Perhaps this explains our local elections....

Pessimism raises dementia risk, study finds


Pessimistic, anxious and depressed people may have a higher risk of dementia, U.S. researchers reported Thursday.


Does this sound right...

I get an email every evening from MSNBC that covers the business news of the day. Here are some of today's headlines:

Former AIG CEO takes the Fifth
The former chairman and CEO of embattled insurer AIG Â invoked his constitutional rights against self-incrimination Tuesday, declining to answer questions from securities regulators, according to a person familiar with the meeting.

Scrushy perjury counts to be thrown out
A federal judge indicated Tuesday she would throw out three perjury charges against fired HealthSouth Corp. CEO Richard Scrushy but said she would let his corporate fraud trial move ahead on 55 additional counts.

U.S. prosecutors indict NYSE traders
Fifteen specialists who managed trades on the floor of the NYSE were indicted Tuesday, charged with using their inside positions to earn an estimated $20 million in illicit profits for themselves and their firms.

3 out of 10 of the headlines were about criminal charges leveled against business leaders. We need real change in the US business community, and the demand should come from within.


Krugman hits the nail on the head....

...Those of us who accuse the administration of inventing a Social Security crisis are often accused, in return, of do-nothingism, of refusing to face up to the nation's problems. I plead not guilty: America does face a real crisis - but it's in health care, not Social Security.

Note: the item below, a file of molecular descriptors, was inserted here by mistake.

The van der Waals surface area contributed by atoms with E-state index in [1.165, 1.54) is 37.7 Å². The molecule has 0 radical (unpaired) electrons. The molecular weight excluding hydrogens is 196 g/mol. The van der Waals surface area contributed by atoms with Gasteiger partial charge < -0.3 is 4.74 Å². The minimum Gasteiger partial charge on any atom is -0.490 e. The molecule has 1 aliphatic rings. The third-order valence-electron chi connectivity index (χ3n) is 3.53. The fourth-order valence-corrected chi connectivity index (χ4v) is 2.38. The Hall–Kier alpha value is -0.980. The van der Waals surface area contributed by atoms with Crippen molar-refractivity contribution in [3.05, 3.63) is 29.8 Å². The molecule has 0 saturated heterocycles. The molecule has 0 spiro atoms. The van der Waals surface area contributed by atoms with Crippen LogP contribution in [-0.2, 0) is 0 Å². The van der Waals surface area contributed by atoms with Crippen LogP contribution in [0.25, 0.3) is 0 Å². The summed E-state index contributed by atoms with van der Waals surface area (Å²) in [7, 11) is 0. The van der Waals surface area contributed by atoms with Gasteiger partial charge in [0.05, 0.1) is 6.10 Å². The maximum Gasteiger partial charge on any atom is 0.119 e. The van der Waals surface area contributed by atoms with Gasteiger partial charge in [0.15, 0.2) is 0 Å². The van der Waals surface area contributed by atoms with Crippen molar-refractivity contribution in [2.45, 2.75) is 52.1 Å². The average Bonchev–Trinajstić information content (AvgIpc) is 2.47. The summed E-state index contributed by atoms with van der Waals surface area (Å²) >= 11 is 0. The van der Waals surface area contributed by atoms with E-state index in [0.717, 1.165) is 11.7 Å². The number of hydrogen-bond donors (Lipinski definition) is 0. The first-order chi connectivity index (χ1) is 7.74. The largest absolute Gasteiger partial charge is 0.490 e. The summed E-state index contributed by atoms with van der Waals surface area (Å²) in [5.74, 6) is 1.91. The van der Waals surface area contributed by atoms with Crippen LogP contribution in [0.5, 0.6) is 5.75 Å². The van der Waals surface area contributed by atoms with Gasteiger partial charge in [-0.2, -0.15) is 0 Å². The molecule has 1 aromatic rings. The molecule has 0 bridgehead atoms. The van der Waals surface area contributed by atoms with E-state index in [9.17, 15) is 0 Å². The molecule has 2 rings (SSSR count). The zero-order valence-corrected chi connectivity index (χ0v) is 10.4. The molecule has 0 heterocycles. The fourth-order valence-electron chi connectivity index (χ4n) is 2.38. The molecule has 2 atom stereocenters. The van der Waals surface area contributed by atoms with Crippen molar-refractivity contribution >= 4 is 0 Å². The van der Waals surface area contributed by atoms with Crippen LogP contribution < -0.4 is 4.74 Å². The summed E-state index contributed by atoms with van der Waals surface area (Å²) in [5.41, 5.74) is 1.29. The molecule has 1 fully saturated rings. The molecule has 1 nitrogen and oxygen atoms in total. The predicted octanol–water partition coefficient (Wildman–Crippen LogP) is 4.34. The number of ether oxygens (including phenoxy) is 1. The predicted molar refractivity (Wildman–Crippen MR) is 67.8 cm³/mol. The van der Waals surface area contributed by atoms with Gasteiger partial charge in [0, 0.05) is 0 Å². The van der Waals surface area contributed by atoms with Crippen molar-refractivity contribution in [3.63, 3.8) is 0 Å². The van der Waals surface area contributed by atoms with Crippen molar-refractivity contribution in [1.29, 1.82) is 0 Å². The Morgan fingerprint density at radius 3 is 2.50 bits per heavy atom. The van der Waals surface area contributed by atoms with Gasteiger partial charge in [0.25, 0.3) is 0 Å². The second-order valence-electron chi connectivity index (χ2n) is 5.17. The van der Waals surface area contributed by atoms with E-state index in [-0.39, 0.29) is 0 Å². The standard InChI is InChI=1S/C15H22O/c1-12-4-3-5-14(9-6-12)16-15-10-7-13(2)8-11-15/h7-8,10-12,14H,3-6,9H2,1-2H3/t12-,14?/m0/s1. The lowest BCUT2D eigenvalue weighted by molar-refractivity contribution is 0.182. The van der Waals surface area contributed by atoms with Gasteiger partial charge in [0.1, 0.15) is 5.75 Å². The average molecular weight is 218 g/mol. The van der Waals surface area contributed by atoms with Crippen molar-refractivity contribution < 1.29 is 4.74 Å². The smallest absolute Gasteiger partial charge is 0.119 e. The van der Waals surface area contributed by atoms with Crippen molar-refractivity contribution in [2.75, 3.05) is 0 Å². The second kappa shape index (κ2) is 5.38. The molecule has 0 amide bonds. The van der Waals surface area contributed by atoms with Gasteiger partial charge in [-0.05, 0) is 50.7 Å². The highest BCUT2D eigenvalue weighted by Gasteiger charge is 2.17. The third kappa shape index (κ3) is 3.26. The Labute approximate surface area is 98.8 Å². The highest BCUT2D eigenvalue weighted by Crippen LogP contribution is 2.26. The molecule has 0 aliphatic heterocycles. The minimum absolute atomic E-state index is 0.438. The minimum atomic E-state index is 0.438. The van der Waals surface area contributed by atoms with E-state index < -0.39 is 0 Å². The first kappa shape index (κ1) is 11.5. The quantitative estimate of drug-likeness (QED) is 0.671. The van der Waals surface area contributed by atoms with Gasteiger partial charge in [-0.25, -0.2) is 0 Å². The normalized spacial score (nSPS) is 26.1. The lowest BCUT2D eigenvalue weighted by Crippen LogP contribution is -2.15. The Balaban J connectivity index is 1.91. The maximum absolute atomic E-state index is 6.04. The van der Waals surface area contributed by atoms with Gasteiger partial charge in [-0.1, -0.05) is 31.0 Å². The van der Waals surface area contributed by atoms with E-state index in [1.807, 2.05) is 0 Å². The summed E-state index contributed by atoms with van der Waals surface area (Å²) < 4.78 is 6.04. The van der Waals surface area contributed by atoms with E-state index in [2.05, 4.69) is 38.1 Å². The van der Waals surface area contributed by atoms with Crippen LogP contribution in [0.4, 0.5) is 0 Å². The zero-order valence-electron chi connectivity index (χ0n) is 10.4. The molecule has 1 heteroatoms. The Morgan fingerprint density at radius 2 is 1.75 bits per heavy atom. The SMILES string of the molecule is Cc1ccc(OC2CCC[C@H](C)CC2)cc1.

...A recent survey of chief financial officers at major corporations found that 65 percent regard immediate action on health care costs as "very important." Only 31 percent said the same about Social Security reform.

...America's traditional private health insurance system, in which workers get coverage through their employers, is unraveling. The Kaiser Family Foundation estimates that in 2004 there were at least five million fewer jobs with health insurance than in 2001.

...the U.S. health care system is wildly inefficient. Americans tend to believe that we have the best health care system in the world. (I've encountered members of the journalistic elite who flatly refuse to believe that France ranks much better on most measures of health care quality than the United States.) But it isn't true. We spend far more per person on health care than any other country - 75 percent more than Canada or France - yet rank near the bottom among industrial countries in indicators from life expectancy to infant mortality.

...medical progress may force us to make a harsh choice: if we don't want to become a society in which the rich get life-saving medical treatment and the rest of us don't

...The fact is that in health care, the private sector is often bloated and bureaucratic, while some government agencies - notably the Veterans Administration system - are lean and efficient. In health care, competition and personal choice can and do lead to higher costs and lower quality. The United States has the most privatized, competitive health system in the advanced world; it also has by far the highest costs, and close to the worst results.